The foregoing and other objects, features and advantages of the present invention will become more apparent in light of the following detailed description of an exemplary embodiment thereof, as illustrated in the accompanying drawings.

BRIEF DESCRIPTION OF DRAWINGS

FIG. 1 is front view of apparatus according to one aspect of the present invention;

FIG. 2 is a perspective view, partially cut away, of a portion of a bearing to be tested by the present invention;

FIG. 3 is a perspective view of another portion of the bearing of FIG. 2;

FIG. 4 is view of a pivot which mates with the bearing of FIG. 2;

FIGS. 5-11 are views of components comprising the apparatus of FIG. 1;

FIG. 12 is a view of bearing clearance measuring apparatus which coacts with the apparatus of FIG. 1;

FIG. 13 is an electrical block diagram of the apparatus of FIGS. 1 and 12; and

FIG. 14 is a graph of pivot versus bearing movement which indicates bearing clearance as determined in accordance with the present invention.

BEST MODE FOR CARRYING OUT THE INVENTION

Referring to FIG. 1, apparatus 10 for measuring diametral clearance in a bearing 12 is illustrated. The bearing 12 may be a precision gyro suspension bearing of the type illustrated in FIG. 2, and used in high accuracy, precision gyros, e.g., a Hamilton Standard Model RI-1010 gyro. The bearing has a pivot 14 associated therewith, the pivot 14 being illustrated in more detail in FIG. 4.

In FIG. 2 is illustrated a perspective view of the exemplary bearing 12 of FIG. 1 as comprising a set of ball bearings 16 confined within a cylindrical outer race 18. The diameter of the outer race 18 is selected to hold the ball bearings 16 in a concentric circular formation, thereby forming a cylindrical aperture 20 in the center of the bearing 12 and concentric to the outer race 18.

Referring also to FIG. 3, the ball bearings 16 are retained in the outer race 18 by a pair of end plates 22, an exemplary one of which is shown apart from the bearing of FIG. 2. Each end plate 22 comprises a thin, resilient layer of retaining material, such as sapphire, held in relation to the outer race 18 by a bearing housing 24. The end plate 22 is circular in shape and has an outer diameter equal to the diameter of the outer race 18. The end plate 22 also has a concentric circular aperture 26 slightly larger in diameter than the aperture 20 created by the ball bearings 16 in the center of the bearing 12. The bearing housing 24 is cylindrical in shape and in concentric relation to the bearing outer race 18. The inside diameter of the housing 24 is slightly larger than the outside diameter of the outer race 18 so that friction therebetween is sufficient to prevent relative motion between the outer race 18 and housing 24.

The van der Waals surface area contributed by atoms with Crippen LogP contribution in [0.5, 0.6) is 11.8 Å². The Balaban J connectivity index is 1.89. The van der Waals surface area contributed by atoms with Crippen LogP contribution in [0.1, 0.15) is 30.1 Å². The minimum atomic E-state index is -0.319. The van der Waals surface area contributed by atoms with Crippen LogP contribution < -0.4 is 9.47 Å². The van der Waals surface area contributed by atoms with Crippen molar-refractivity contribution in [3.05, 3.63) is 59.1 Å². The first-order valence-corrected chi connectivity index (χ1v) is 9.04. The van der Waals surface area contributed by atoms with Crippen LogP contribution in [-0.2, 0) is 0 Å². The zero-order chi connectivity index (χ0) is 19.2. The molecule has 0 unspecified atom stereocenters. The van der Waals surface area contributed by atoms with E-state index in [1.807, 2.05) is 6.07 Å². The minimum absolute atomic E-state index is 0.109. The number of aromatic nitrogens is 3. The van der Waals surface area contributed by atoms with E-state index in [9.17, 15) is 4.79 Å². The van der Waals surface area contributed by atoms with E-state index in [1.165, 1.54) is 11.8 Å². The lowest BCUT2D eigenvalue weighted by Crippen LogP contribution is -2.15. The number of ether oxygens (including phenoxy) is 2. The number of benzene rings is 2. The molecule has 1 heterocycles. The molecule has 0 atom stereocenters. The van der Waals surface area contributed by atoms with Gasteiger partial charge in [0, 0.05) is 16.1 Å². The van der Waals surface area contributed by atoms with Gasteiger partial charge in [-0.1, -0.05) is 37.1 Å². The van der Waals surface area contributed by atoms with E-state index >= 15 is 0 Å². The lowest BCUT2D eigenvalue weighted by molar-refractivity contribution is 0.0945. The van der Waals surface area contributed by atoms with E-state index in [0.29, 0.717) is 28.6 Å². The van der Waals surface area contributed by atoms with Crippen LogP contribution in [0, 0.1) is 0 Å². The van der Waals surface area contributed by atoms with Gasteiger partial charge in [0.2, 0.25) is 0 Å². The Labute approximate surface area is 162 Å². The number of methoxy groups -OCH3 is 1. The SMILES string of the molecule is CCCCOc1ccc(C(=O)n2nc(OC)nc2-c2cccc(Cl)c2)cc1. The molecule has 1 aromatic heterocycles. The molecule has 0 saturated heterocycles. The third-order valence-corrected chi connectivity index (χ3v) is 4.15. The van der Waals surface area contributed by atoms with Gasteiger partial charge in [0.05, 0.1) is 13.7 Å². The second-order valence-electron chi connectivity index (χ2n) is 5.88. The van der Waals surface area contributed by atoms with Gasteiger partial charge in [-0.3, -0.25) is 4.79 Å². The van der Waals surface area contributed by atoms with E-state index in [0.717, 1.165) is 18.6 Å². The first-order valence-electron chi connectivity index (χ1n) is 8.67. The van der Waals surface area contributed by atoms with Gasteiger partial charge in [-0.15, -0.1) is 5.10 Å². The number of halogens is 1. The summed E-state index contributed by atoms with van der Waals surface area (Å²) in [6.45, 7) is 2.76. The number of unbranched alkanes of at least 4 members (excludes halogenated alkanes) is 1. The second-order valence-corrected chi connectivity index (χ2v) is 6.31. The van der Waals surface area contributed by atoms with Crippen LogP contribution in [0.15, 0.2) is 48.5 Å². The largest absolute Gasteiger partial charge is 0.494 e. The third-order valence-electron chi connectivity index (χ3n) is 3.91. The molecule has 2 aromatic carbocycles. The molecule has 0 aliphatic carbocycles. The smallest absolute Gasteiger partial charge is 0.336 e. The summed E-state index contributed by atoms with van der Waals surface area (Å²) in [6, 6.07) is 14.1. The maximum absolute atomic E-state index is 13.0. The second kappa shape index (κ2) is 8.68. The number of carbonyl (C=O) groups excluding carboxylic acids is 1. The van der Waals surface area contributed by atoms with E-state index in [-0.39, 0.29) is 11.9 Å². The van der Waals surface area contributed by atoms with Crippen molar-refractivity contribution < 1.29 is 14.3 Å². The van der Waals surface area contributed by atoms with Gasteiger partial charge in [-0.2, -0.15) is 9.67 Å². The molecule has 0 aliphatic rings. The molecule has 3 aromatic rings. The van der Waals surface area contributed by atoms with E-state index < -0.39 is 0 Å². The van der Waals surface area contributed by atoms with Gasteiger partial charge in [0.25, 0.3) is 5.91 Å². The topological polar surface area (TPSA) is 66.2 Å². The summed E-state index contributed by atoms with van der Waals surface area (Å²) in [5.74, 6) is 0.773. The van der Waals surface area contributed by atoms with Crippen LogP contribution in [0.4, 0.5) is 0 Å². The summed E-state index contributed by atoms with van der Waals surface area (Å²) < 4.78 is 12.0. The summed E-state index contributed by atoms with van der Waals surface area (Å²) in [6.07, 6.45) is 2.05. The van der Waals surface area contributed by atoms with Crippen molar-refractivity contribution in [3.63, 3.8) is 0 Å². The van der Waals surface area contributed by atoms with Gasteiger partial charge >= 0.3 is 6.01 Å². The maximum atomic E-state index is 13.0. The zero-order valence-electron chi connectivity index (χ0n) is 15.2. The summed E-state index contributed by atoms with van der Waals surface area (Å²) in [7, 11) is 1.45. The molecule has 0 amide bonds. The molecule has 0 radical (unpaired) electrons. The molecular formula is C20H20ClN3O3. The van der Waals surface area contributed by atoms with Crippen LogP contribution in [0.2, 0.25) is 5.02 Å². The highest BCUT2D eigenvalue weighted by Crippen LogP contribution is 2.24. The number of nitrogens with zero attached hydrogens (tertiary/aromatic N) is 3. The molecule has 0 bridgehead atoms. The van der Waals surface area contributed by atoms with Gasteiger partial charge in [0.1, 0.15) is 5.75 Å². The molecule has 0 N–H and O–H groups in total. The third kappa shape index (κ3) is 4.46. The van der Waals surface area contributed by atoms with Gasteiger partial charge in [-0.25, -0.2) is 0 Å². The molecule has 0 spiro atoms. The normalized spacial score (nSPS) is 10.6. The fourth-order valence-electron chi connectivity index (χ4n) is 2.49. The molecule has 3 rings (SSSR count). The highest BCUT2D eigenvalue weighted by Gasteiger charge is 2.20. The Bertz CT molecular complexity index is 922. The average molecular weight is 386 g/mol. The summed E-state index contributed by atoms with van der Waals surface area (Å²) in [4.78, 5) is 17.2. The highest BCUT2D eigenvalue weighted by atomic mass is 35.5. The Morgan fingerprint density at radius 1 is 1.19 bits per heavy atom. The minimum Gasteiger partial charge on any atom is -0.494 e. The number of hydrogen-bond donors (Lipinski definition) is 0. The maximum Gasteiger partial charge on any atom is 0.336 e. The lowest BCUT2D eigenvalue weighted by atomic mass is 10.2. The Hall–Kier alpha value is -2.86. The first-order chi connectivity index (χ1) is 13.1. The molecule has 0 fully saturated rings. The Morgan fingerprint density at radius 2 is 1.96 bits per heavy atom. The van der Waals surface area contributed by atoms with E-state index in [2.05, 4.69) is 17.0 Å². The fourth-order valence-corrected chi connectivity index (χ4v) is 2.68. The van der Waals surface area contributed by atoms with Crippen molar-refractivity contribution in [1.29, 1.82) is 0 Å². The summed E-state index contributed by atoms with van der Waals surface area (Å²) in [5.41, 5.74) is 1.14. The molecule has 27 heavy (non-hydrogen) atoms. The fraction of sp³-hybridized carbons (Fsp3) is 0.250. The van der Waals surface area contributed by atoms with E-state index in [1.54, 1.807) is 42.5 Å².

In FIG. 4 is illustrated the pivot 14 associated with the bearing 12, the pivot 14 comprising a body 28 and stem 30. When assembled into the gyro, the stem 30 is inserted into the cylindrical aperture 20 in the center of the bearing 12. In the Hamilton Standard gyro described hereinbefore, the pivot 14 and bearing 12 form an integral suspension assembly within the gyro. For proper gyro operation it is important that the cylindrical aperture 20 in the bearing 12 provide proper diametral clearance for a precise fit of the pivot stem 30 therein. However, due to the relatively small size of the bearing 12 and pivot 14, measuring this diametral clearance of the individual bearing 12 to the required accuracy before gyro assembly has heretofore been impossible.

Referring again to FIG. 1, the apparatus 10 of the present invention is illustrated as comprising a test stand-like configuration in which the diametral clearance of a bearing is determined in a quick and easy manner. The apparatus comprises a number of components, described in detail hereinafter, which are machined from, e.g., 300 series corrosion-resistant CRES stainless steel. It is to be understood, however, that these components may be made from any other suitable material. The apparatus also comprises a number of "off-the-shelf" components purchased from vendors, also described in detail hereinafter.

Specifically, in FIG. 1 is illustrated a base 31 to which a mounting block 32 is attached. A top view of the base 31 is illustrated in FIG. 5, while front and side views of the block 32 are illustrated in FIGS. 6(A) and 6(B), respectively. The base 31 has machined therein a pair of slots 34 which accommodate mounting screws (not shown) that secure the block to the base 31. The block 32 also has a hole 36 bored therethrough. The base 31 has a number of holes 38 bored therethrough in which screws (not shown) are used to secure an X-axis positioning device 40 to the base 31. The X-axis positioning device 40 is described in detail hereinafter.

A bearing mounting rod 42, illustrated in more detail in FIG. 7, inserts into the hole 36 in the mounting block 32. The bearing 12 to be tested fits into a cavity at one end of the rod 42. A bearing chuck 44, illustrated in detail in FIG. 8, fits over the bearing 12 and a portion of the rod 42 and holds the bearing securely in place in the rod.

The associated pivot 14 is inserted into a collet 46, illustrated in more detail in FIG. 10. A pivot chuck 48, illustrated in FIG. 11 and similar to that of FIG. 8, fits over the pivot 14 and a portion of the collet 46 and holds the pivot 14 securely in place in the collet 46. The collet 46 inserts into a hole 50 bored through a mounting block 52, illustrated in more detail in a top view in FIG. 9. When assembled, the apparatus 10 of FIG. 1, comprising in part the components of FIGS. 5-11, holds the bearing 12 and pivot 14 in precise and adjustable axial alignment.